29. “Look What You’ve Done”
28. “Tuscan Leather”
27. “No Tellin’”
26. “The Language”

Songs Drake Was Talking About When He Said, “I Got All the Hits, Boy”

25. “Forever”
24. “One Dance”
23. “Furthest Thing”
22. “Lord Knows”
21. “Know Yourself”
20. “Energy”
19. “Trophies”
18. “Controlla”
17. “Jumpman”
16. “God’s Plan”
15. “HYFR”
14. “0 to 100/The Catch Up”
13. “Back to Back”
12. “Headlines”
11. “Started From the Bottom”

Started From the Bottom Now We’re Here

10. “Nice for What”

As noted in the self-effacing album description for Scorpion, “DRAKE MAKES MUSIC FOR GIRLS” has long been a critique levied at him by hip-hop macho men. It’s never been completely accurate—Drake has sung and rapped ad nauseam about women, but “Nice for What” stands alone as his first full-fledged anthem for the ladies. Its message and music video helped it shoot to no. 1 on the Hot 100, but the beat is what will guarantee it at least a full decade of club and radio rotation. It’s yet another example of his tendency to lean on sounds others pioneered, but “Nice for What” displays its New Orleans bounce influence (and that genre’s bellwether, Big Freedia) so proudly and prominently that it’s hard to call it appropriation. Mixing that raucous energy with a soulful Lauryn Hill sample was the cherry on top, helping “Nice for What” find that sweet spot between classic and contemporary. —T.C. Kane

9. “Best I Ever Had”

An entire generation of Canadians had to reevaluate their pop cultural touchstones when “Best I Ever Had” dropped in early 2009. Up to that point, Aubrey Graham’s rap aspirations were well-known to superfans of Degrassi: The Next Generation, but his talent and legitimacy still astonished. The best sense that he wanted to give up acting came from Aubrey’s episode of Degrassi Unscripted, the teen show’s mash-up of Cribs and a behind-the-scenes program. He showed off his mother’s house, including the basement, which included a table that Drake made. Matted onto it were record covers from Frank Sinatra, Barry White, and Notorious B.I.G., among others. Drake was a teen actor with a passion for decoupage.

He also proclaimed in his mother’s basement: “I write songs … I do music.” The third act of the episode showed him rapping in a music studio. That small segment did not suggest that he would become one of the most famous people in the world, but “Best I Ever Had,” five years later, did. It’s catchy, it has slogan-worthy lyrics, it’s a vibe. His skills and lyrics have improved in almost every way, but “Best I Ever Had” presaged one of the most impressive rebrands in pop culture. —Juliet Litman

8. “Worst Behavior”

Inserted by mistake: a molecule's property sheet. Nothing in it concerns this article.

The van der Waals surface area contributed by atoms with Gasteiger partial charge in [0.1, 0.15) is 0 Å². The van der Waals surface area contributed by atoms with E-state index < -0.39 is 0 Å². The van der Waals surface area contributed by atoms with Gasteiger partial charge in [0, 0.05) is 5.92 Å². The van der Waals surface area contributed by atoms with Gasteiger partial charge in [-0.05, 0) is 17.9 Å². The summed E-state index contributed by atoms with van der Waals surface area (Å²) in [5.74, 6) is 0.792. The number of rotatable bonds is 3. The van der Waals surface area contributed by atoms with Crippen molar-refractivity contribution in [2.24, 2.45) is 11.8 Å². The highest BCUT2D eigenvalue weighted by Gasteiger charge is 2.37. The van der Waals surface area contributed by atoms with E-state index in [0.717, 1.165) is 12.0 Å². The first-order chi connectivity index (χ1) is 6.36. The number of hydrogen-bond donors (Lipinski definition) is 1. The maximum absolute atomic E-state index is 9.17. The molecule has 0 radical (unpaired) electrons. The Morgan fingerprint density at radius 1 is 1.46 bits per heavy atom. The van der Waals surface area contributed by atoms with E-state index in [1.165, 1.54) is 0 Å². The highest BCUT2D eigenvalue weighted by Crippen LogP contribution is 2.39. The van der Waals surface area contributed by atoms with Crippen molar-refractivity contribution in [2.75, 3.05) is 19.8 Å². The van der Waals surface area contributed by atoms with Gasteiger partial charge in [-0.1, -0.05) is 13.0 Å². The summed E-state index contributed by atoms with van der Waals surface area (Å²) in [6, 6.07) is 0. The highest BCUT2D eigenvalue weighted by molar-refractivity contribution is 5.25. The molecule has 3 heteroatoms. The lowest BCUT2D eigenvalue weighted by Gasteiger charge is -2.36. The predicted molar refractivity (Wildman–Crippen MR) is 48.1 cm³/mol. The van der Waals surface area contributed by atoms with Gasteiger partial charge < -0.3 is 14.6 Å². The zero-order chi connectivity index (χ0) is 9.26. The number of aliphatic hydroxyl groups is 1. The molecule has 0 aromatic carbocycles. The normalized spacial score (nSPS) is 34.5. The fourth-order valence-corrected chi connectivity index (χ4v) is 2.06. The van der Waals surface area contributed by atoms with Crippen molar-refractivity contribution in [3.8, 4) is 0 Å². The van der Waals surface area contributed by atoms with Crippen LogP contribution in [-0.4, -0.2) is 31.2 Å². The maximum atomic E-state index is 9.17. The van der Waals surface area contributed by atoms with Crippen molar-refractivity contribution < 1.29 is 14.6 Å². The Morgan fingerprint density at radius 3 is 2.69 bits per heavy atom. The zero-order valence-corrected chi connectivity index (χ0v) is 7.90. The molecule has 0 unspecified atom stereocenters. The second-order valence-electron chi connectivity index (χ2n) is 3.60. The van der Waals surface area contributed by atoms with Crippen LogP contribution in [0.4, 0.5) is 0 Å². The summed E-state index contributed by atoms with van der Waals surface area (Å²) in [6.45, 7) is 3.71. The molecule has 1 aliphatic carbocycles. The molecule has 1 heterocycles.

This is by far the best angry Drake song, to the tune of 26 F-bombs and the gleeful, unbridled defiance of a kid who has, after years of drubbings, finally beaten his older brother in 2K. It’s a four-and-a-half minute mean mug that dares—no, is begging—you to look back. Drake’s so mad he didn’t even use the Canadian spelling of “behavior”! When Drizzy invokes the Mase flow on the final verse, any of his remaining haters are left to choke on their own bile. Hold his phone. —Donnie Kwak

7. “Legend”

For the record, I never watched the lengthy “Jungle” video, so—at least to me—“Legend” was exactly as melodramatic and self-important as it was supposed to be. Six years prior, Drake was just a curiosity, a Canadian who wore peacoats and NikeTalk denim while aping Little Brother. With If You’re Reading This It’s Too Late, if not before, he’d reached the rarefied air of surprise-drop relevance, of the sort only your Beyoncés, Jays, and Kanyes were breathing. “If I die I’m a legend” was now a thing he could say. And singing it over a syrupy sample of Ginuwine’s “So Anxious,” but not totally hamming it up, is the sweet spot in which Drake performs best: emotional but not quite sensual; ahead of himself; and just the right amount of goofy. —Micah Peters

6. “Hotline Bling”

That one of Drake’s most inescapable singles debuted innocuously as “Cha Cha Remix” on OVO Sound Radio speaks to the staggering power of its catchiness. The opening line—“You used to call me on my cellphone / Late night when you need my love”—was similar to so many of his past lyrics, but the juxtaposition of his forlorn reminiscing with the song’s infectious melody made for one of the most compelling singles in the entire Drake canon. The music video, which found him dancing in an intentionally meme-able fashion, was a brief glimpse into the self-deprecation that Views desperately needed a splash of. As many of his scorned missives tend to do, “Hotline Bling” gets ugly toward the end, as he scolds his ex for staying out late and not being a “good girl.” But it wouldn’t be a Drake hit if it wasn’t at least a little bit disturbing. —Kane